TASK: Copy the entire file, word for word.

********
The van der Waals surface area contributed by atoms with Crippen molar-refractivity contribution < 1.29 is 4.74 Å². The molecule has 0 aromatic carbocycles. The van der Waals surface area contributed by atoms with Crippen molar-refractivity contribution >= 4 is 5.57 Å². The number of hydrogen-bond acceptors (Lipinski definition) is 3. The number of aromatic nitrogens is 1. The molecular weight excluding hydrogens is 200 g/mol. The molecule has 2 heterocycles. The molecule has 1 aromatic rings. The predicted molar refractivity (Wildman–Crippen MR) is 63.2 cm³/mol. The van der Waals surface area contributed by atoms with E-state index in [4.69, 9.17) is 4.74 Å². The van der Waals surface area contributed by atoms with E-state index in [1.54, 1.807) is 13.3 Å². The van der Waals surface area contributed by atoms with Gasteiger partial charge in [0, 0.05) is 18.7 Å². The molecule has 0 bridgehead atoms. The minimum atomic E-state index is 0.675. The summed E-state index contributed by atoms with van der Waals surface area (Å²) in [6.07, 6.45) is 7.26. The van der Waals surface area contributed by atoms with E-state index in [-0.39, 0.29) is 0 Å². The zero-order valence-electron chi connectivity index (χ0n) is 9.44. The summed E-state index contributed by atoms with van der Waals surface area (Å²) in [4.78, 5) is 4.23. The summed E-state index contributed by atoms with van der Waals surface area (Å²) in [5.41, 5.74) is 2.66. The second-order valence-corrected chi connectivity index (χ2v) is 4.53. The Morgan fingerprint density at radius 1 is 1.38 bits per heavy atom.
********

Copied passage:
The van der Waals surface area contributed by atoms with Crippen molar-refractivity contribution < 1.29 is 4.74 Å². The molecule has 0 aromatic carbocycles. The van der Waals surface area contributed by atoms with Crippen molar-refractivity contribution >= 4 is 5.57 Å². The number of hydrogen-bond acceptors (Lipinski definition) is 3. The number of aromatic nitrogens is 1. The molecular weight excluding hydrogens is 200 g/mol. The molecule has 2 heterocycles. The molecule has 1 aromatic rings. The predicted molar refractivity (Wildman–Crippen MR) is 63.2 cm³/mol. The van der Waals surface area contributed by atoms with E-state index in [4.69, 9.17) is 4.74 Å². The van der Waals surface area contributed by atoms with E-state index in [1.54, 1.807) is 13.3 Å². The van der Waals surface area contributed by atoms with Gasteiger partial charge in [0, 0.05) is 18.7 Å². The molecule has 0 bridgehead atoms. The minimum atomic E-state index is 0.675. The summed E-state index contributed by atoms with van der Waals surface area (Å²) in [6.07, 6.45) is 7.26. The van der Waals surface area contributed by atoms with E-state index in [-0.39, 0.29) is 0 Å². The zero-order valence-electron chi connectivity index (χ0n) is 9.44. The summed E-state index contributed by atoms with van der Waals surface area (Å²) in [4.78, 5) is 4.23. The summed E-state index contributed by atoms with van der Waals surface area (Å²) in [5.41, 5.74) is 2.66. The second-order valence-corrected chi connectivity index (χ2v) is 4.53. The Morgan fingerprint density at radius 1 is 1.38 bits per heavy atom.